One-third of young people who are "just experimenting" end up being addicted by the time they are 20.
Tobacco risks include smoker's cough, frequent colds, stroke, emphysema, heart disease, chronic bronchitis, and cancer of the mouth, lungs, larynx, and esophagus.
Nicotine, the main drug in tobacco, is one of the most heavily used addictive drugs in the United States.
Young adults (ages 18 to 25) are reported to be the highest rate of users of any tobacco product.
Once someone is hooked on nicotine, the addiction is extremely difficult to overcome.
Cigarette smoking accounts for 90 percent of lung cancer cases in the United States.
Cigarettes and chewing tobacco are illegal for those under 18 years of age.
Nicotine raises the heart and respiratory rate.
Repeated doses of nicotine alter brain activity.
Each year in the United States, about 440,000 people die as a result of smoking.
One in every five deaths in the United States is related to smoking.
In 1989, the U.S. Surgeon General issued a report concluding that cigarettes and other forms of tobacco are addictive and that nicotine is the drug in tobacco that causes addiction.
In the same report, it was determined that smoking is a major cause of stroke and the third leading cause of death in the United States.
Nicotine is both a stimulant and a sedative to the central nervous system.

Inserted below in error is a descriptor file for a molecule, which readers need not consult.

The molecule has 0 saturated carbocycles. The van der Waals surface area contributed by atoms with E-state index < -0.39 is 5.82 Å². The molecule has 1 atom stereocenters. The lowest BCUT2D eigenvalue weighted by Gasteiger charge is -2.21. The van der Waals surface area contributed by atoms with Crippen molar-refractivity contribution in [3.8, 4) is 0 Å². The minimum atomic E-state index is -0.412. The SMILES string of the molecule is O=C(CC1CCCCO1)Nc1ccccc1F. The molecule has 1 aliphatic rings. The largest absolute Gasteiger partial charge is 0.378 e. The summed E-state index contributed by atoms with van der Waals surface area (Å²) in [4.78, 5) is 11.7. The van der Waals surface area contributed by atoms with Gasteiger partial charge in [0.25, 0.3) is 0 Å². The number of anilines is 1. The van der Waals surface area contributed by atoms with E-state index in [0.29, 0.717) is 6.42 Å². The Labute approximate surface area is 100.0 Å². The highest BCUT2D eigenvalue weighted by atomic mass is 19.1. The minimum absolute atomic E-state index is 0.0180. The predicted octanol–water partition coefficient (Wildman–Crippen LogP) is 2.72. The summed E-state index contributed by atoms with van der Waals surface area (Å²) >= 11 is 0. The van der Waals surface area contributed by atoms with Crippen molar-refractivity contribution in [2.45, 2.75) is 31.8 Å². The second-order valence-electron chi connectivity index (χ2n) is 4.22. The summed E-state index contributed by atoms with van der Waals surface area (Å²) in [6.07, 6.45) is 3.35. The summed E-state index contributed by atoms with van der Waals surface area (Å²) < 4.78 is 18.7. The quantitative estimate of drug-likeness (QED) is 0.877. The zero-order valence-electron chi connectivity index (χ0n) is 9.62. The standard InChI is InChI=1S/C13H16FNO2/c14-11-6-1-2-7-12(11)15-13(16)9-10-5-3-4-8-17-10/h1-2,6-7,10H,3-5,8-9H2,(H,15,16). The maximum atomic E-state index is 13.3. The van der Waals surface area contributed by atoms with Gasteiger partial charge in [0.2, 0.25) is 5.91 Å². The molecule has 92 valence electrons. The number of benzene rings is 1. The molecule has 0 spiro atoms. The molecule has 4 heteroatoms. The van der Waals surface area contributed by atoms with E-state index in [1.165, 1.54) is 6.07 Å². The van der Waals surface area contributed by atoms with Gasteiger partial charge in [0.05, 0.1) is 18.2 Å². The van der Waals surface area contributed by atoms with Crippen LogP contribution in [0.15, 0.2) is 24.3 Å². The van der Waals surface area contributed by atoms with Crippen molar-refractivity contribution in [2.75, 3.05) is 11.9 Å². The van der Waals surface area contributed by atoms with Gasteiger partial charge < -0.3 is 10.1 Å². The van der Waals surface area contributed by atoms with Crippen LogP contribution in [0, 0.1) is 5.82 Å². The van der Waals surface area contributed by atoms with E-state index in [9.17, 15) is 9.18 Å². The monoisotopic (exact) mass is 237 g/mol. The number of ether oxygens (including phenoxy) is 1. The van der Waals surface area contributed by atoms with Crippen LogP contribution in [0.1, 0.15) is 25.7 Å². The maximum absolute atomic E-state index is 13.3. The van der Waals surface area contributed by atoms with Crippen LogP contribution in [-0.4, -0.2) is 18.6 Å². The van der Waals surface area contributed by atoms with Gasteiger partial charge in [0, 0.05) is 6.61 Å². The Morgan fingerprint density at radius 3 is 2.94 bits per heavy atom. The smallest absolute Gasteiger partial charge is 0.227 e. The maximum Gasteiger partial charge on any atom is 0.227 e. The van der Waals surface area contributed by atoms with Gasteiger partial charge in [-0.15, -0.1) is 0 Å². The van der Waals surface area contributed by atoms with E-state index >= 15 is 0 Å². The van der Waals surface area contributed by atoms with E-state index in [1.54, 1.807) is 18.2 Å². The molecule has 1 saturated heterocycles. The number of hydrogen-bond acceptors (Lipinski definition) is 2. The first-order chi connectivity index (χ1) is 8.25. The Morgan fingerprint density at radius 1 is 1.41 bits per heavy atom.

Most users develop tolerance for nicotine and need greater amounts to produce the same desired effect.
Effects on Youth
Cigarette smoking is perhaps the most devastating preventable cause of disease and premature death.
Smoking is particularly dangerous for teens because their bodies are still developing and changing, and the 4,000 chemicals in cigarette smoke can adversely affect this process.
Cigarettes can serve as a major gateway to other forms of drug addiction.
Adolescent cigarette smokers are 100 times more likely to smoke marijuana.
Nicotine reaches the brain within 10 seconds after smoke enters the lungs and affects the body.
Teens who smoke small amounts daily are still at high risk for addiction.
Both old and young smokers can become addicted to nicotine.
Smoking affects the immune system negatively.
Smell of tobacco smoke on clothes and hair
Chronic sore throat
Matches or lighters in rooms or pockets
Reduced athletic ability
What can you do to prevent your child from using tobacco?
Provide a tobacco-free home environment.
Set a good example by not using tobacco yourself.
Give clear, consistent messages about the dangers of tobacco.
Support coordinated school health programs related to it.
Understand and address the reasons why teens might use tobacco (e.g., stress, looking for acceptance).
If tobacco use is suspected, help your teen set realistic goals for quitting by giving him or her encouragement and positive reinforcement.
Local information and resources are available by calling the Seven Counties Services, Inc. Regional Prevention Center at (502) 589-8600 or by visiting http://www.sevencounties.org and clicking on Prevention Programs and Services under the “Our Services” tab.
If you suspect or know that your teen is using tobacco or other drugs, contact the Early Intervention Program (EIP), a Seven Counties Services, Inc. assessment and educational program for youth, at (502) 439-9699.